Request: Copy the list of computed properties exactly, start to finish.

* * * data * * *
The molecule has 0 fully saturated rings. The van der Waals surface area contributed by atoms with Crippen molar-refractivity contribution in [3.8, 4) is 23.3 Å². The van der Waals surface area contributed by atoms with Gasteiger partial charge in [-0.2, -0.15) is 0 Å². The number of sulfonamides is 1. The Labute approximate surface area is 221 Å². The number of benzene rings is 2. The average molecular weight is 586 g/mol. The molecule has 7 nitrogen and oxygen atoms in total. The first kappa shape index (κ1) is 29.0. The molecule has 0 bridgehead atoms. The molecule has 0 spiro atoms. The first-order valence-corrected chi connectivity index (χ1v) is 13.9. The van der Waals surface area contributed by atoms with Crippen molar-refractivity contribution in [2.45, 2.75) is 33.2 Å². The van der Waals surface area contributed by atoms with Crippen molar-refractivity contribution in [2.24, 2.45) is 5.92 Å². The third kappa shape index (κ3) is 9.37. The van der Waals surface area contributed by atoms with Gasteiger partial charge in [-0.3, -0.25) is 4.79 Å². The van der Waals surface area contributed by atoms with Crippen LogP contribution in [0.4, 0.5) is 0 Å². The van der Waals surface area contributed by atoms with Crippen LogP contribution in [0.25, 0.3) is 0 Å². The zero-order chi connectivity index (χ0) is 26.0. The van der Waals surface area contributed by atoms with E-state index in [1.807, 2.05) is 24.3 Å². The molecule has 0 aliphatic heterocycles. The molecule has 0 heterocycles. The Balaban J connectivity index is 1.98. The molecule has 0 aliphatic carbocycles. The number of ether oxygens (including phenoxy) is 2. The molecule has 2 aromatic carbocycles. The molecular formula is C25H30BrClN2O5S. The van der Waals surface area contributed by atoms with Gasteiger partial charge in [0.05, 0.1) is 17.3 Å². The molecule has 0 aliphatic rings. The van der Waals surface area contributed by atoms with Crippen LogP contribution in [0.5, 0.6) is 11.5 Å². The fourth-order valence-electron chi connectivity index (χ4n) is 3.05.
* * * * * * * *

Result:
The molecule has 0 fully saturated rings. The van der Waals surface area contributed by atoms with Crippen molar-refractivity contribution in [3.8, 4) is 23.3 Å². The van der Waals surface area contributed by atoms with Gasteiger partial charge in [-0.2, -0.15) is 0 Å². The number of sulfonamides is 1. The Labute approximate surface area is 221 Å². The number of benzene rings is 2. The average molecular weight is 586 g/mol. The molecule has 7 nitrogen and oxygen atoms in total. The first kappa shape index (κ1) is 29.0. The molecule has 0 bridgehead atoms. The molecule has 0 spiro atoms. The first-order valence-corrected chi connectivity index (χ1v) is 13.9. The van der Waals surface area contributed by atoms with Crippen molar-refractivity contribution in [2.45, 2.75) is 33.2 Å². The van der Waals surface area contributed by atoms with Crippen molar-refractivity contribution in [2.24, 2.45) is 5.92 Å². The third kappa shape index (κ3) is 9.37. The van der Waals surface area contributed by atoms with Gasteiger partial charge in [-0.3, -0.25) is 4.79 Å². The van der Waals surface area contributed by atoms with Crippen LogP contribution in [0.4, 0.5) is 0 Å². The van der Waals surface area contributed by atoms with Crippen LogP contribution in [0.25, 0.3) is 0 Å². The zero-order chi connectivity index (χ0) is 26.0. The van der Waals surface area contributed by atoms with E-state index in [1.807, 2.05) is 24.3 Å². The molecule has 0 aliphatic heterocycles. The molecule has 0 heterocycles. The Balaban J connectivity index is 1.98. The molecule has 0 aliphatic carbocycles. The number of ether oxygens (including phenoxy) is 2. The molecule has 2 aromatic carbocycles. The molecular formula is C25H30BrClN2O5S. The van der Waals surface area contributed by atoms with Gasteiger partial charge in [0.05, 0.1) is 17.3 Å². The molecule has 0 aliphatic rings. The van der Waals surface area contributed by atoms with Crippen LogP contribution in [0.5, 0.6) is 11.5 Å². The fourth-order valence-electron chi connectivity index (χ4n) is 3.05.